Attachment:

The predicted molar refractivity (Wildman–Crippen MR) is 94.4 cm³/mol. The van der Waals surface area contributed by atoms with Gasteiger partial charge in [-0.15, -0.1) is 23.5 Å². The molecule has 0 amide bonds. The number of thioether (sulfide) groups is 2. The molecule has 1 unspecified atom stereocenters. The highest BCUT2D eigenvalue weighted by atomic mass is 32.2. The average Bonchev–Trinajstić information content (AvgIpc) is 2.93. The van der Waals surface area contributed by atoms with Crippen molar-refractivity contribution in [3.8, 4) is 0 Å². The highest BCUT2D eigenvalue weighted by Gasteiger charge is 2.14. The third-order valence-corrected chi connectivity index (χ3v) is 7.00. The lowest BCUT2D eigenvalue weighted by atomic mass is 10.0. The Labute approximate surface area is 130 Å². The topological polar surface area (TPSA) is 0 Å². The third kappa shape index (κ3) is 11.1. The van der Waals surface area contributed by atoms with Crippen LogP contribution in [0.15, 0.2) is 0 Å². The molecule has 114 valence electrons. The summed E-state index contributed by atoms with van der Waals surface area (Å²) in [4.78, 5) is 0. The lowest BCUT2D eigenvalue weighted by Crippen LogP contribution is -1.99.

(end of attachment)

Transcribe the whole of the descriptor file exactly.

The predicted molar refractivity (Wildman–Crippen MR) is 94.4 cm³/mol. The van der Waals surface area contributed by atoms with Gasteiger partial charge in [-0.15, -0.1) is 23.5 Å². The molecule has 0 amide bonds. The number of thioether (sulfide) groups is 2. The molecule has 1 unspecified atom stereocenters. The highest BCUT2D eigenvalue weighted by atomic mass is 32.2. The average Bonchev–Trinajstić information content (AvgIpc) is 2.93. The van der Waals surface area contributed by atoms with Crippen molar-refractivity contribution in [3.8, 4) is 0 Å². The highest BCUT2D eigenvalue weighted by Gasteiger charge is 2.14. The third-order valence-corrected chi connectivity index (χ3v) is 7.00. The lowest BCUT2D eigenvalue weighted by atomic mass is 10.0. The Labute approximate surface area is 130 Å². The topological polar surface area (TPSA) is 0 Å². The third kappa shape index (κ3) is 11.1. The van der Waals surface area contributed by atoms with Crippen LogP contribution in [0.15, 0.2) is 0 Å². The molecule has 114 valence electrons. The summed E-state index contributed by atoms with van der Waals surface area (Å²) in [4.78, 5) is 0. The lowest BCUT2D eigenvalue weighted by Crippen LogP contribution is -1.99.